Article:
The cover of Amazing Spider-Man #5 was penciled and inked by Steve Ditko. His style and storytelling skills grabbed me from the start and, for several years, Ditko was my favorite Marvel artist, even over Jack Kirby. Though the issue’s cover logo reads “The Amazing Spider-Man,” the indicia lists the title as “Amazing Spider-Man.” The title is said to be published by Non-Pareil Publishing Corp., one of a number of companies listed in the Marvel indicia of that time. Since I don’t want to get into the “why” and “what the heck” of this “whatever it was,” your homework assignment for the night is to learn all about it on the Internet. Extra credit if you find a website that has both this information and adorable kittens doing adorable things.

The inside front cover is a full-page ad for Mike Marvel’s “secret new Dynaflex method,” which he claimed “can build you a magnificent new he-man muscled body in just ten minutes a day.” I would’ve paid it no mind back in 1963, but, looking at it in 2016, I wondered if “Mike Marvel” was for real and not just a knock-off of the Charles Atlas ads of the era. I wondered if “Mike Marvel” was just the name used in Marvel comic-book advertisements. Maybe there was a “Chuck Charlton” at another comic-book company.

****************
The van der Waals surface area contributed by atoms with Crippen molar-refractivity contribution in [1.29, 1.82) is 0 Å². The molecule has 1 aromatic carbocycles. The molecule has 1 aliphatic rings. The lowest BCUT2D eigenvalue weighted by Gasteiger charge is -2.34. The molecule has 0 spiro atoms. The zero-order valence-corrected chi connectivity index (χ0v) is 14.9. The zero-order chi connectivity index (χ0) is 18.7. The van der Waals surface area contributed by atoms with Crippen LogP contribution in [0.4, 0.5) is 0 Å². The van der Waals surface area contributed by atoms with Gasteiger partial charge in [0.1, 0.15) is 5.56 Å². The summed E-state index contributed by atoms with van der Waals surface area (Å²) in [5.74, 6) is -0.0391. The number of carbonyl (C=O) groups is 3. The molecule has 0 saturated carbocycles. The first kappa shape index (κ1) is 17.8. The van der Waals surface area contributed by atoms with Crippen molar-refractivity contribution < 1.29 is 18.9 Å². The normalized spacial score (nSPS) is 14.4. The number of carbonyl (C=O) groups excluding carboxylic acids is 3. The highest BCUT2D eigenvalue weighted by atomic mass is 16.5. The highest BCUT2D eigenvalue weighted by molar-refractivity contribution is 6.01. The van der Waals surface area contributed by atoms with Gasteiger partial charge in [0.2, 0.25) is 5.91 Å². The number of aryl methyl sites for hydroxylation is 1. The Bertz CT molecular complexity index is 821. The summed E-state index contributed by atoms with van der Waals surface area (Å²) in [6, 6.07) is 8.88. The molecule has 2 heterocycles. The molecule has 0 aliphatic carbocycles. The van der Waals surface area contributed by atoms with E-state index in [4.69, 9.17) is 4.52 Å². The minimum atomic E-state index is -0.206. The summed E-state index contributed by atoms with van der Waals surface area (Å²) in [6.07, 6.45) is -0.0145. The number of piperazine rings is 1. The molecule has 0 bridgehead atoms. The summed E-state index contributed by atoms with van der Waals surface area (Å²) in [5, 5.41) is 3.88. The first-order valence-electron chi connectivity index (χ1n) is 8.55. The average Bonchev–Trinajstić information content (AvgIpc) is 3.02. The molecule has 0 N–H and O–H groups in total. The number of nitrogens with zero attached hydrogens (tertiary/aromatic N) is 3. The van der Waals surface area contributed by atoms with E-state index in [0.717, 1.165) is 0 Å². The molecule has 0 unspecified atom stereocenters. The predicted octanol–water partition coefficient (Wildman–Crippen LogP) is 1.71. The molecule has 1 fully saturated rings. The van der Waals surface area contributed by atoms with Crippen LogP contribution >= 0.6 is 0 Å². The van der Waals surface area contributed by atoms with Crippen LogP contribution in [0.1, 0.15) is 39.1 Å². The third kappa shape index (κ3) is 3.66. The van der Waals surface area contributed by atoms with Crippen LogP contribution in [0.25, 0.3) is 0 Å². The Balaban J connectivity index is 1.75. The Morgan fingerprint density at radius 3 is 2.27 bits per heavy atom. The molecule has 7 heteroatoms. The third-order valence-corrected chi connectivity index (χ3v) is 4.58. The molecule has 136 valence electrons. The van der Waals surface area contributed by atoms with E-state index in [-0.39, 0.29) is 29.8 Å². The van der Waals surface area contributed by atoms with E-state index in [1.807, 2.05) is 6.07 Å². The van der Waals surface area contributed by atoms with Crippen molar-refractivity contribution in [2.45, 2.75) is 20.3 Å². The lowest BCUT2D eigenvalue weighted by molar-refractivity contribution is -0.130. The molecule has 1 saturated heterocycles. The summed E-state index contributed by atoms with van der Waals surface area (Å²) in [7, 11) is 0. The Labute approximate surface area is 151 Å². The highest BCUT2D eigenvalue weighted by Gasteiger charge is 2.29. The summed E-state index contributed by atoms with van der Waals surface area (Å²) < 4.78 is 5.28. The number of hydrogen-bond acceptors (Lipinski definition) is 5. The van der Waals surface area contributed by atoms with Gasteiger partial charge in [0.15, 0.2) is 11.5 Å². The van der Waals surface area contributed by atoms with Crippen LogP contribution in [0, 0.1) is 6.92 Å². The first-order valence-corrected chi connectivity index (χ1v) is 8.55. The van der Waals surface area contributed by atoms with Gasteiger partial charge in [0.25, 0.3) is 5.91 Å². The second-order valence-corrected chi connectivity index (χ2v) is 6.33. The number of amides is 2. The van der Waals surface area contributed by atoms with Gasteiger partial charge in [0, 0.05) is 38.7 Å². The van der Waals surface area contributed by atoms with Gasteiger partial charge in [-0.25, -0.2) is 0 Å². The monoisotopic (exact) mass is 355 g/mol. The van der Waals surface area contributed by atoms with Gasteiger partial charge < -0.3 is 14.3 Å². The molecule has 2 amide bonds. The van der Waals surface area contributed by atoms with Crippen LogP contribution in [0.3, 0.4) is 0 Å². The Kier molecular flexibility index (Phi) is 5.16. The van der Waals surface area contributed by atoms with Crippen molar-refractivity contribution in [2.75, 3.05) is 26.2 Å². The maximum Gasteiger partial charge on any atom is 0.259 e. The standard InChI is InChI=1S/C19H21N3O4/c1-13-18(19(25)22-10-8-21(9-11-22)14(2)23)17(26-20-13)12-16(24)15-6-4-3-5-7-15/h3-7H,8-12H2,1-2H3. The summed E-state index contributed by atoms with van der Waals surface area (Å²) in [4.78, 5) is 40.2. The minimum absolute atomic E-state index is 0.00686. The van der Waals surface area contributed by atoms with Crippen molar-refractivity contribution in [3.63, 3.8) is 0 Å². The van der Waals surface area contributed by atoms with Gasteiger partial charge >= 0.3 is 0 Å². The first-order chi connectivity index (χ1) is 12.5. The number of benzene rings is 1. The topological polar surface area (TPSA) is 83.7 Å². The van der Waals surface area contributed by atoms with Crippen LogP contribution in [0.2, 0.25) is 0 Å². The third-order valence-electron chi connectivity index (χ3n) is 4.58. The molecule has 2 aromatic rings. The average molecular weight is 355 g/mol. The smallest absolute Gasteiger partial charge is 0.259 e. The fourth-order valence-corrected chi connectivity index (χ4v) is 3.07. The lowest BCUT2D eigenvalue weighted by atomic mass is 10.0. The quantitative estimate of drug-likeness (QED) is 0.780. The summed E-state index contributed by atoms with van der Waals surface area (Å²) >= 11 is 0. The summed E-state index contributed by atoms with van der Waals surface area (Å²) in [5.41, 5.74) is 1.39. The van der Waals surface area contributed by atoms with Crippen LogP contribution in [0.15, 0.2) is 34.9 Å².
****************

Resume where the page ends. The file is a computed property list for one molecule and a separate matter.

Doing a search, I found Mike Peterson’s World of Physical Culture,  which had this to say:

Mike Marvel’s Dynaflex course was popular from the early 1960s to the mid-1980s, and was the first course to teach Isometric Power Flex Contractions—which are featured in John Peterson’s own Isometric Power Revolution.